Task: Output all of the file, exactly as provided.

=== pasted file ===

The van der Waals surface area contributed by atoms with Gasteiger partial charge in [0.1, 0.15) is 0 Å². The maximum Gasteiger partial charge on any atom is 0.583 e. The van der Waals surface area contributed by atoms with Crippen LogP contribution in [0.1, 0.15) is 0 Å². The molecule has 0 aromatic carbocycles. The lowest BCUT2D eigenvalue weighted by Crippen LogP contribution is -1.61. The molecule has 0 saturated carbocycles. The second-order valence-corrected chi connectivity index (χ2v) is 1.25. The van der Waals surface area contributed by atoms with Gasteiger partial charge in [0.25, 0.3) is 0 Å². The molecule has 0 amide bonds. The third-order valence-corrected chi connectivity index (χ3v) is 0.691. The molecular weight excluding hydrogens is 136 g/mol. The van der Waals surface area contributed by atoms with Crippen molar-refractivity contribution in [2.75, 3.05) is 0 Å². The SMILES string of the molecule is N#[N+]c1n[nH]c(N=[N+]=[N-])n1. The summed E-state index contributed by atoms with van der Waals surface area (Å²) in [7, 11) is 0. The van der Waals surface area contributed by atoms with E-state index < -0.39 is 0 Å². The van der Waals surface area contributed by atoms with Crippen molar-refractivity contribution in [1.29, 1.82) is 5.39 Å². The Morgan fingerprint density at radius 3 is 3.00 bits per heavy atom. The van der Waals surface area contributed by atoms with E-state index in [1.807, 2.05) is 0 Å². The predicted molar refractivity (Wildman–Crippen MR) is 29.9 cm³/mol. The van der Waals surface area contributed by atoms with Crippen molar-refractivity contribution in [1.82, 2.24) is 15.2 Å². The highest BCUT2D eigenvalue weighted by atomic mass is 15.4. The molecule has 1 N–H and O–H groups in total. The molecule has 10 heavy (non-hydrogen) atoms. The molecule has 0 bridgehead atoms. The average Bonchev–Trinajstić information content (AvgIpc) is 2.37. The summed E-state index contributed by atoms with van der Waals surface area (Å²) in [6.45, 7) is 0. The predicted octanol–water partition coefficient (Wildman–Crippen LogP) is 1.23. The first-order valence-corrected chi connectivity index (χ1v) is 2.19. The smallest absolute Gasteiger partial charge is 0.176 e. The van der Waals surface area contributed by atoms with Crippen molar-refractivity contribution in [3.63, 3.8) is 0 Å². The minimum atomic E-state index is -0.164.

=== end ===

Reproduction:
The van der Waals surface area contributed by atoms with Gasteiger partial charge in [0.1, 0.15) is 0 Å². The maximum Gasteiger partial charge on any atom is 0.583 e. The van der Waals surface area contributed by atoms with Crippen LogP contribution in [0.1, 0.15) is 0 Å². The molecule has 0 aromatic carbocycles. The lowest BCUT2D eigenvalue weighted by Crippen LogP contribution is -1.61. The molecule has 0 saturated carbocycles. The second-order valence-corrected chi connectivity index (χ2v) is 1.25. The van der Waals surface area contributed by atoms with Gasteiger partial charge in [0.25, 0.3) is 0 Å². The molecule has 0 amide bonds. The third-order valence-corrected chi connectivity index (χ3v) is 0.691. The molecular weight excluding hydrogens is 136 g/mol. The van der Waals surface area contributed by atoms with Crippen molar-refractivity contribution in [2.75, 3.05) is 0 Å². The SMILES string of the molecule is N#[N+]c1n[nH]c(N=[N+]=[N-])n1. The summed E-state index contributed by atoms with van der Waals surface area (Å²) in [7, 11) is 0. The van der Waals surface area contributed by atoms with E-state index < -0.39 is 0 Å². The van der Waals surface area contributed by atoms with Crippen molar-refractivity contribution in [1.29, 1.82) is 5.39 Å². The Morgan fingerprint density at radius 3 is 3.00 bits per heavy atom. The van der Waals surface area contributed by atoms with E-state index in [1.807, 2.05) is 0 Å². The predicted molar refractivity (Wildman–Crippen MR) is 29.9 cm³/mol. The van der Waals surface area contributed by atoms with Crippen molar-refractivity contribution in [1.82, 2.24) is 15.2 Å². The highest BCUT2D eigenvalue weighted by atomic mass is 15.4. The molecule has 1 N–H and O–H groups in total. The molecule has 10 heavy (non-hydrogen) atoms. The molecule has 0 bridgehead atoms. The average Bonchev–Trinajstić information content (AvgIpc) is 2.37. The summed E-state index contributed by atoms with van der Waals surface area (Å²) in [6.45, 7) is 0. The predicted octanol–water partition coefficient (Wildman–Crippen LogP) is 1.23. The first-order valence-corrected chi connectivity index (χ1v) is 2.19. The smallest absolute Gasteiger partial charge is 0.176 e. The van der Waals surface area contributed by atoms with Crippen molar-refractivity contribution in [3.63, 3.8) is 0 Å². The minimum atomic E-state index is -0.164.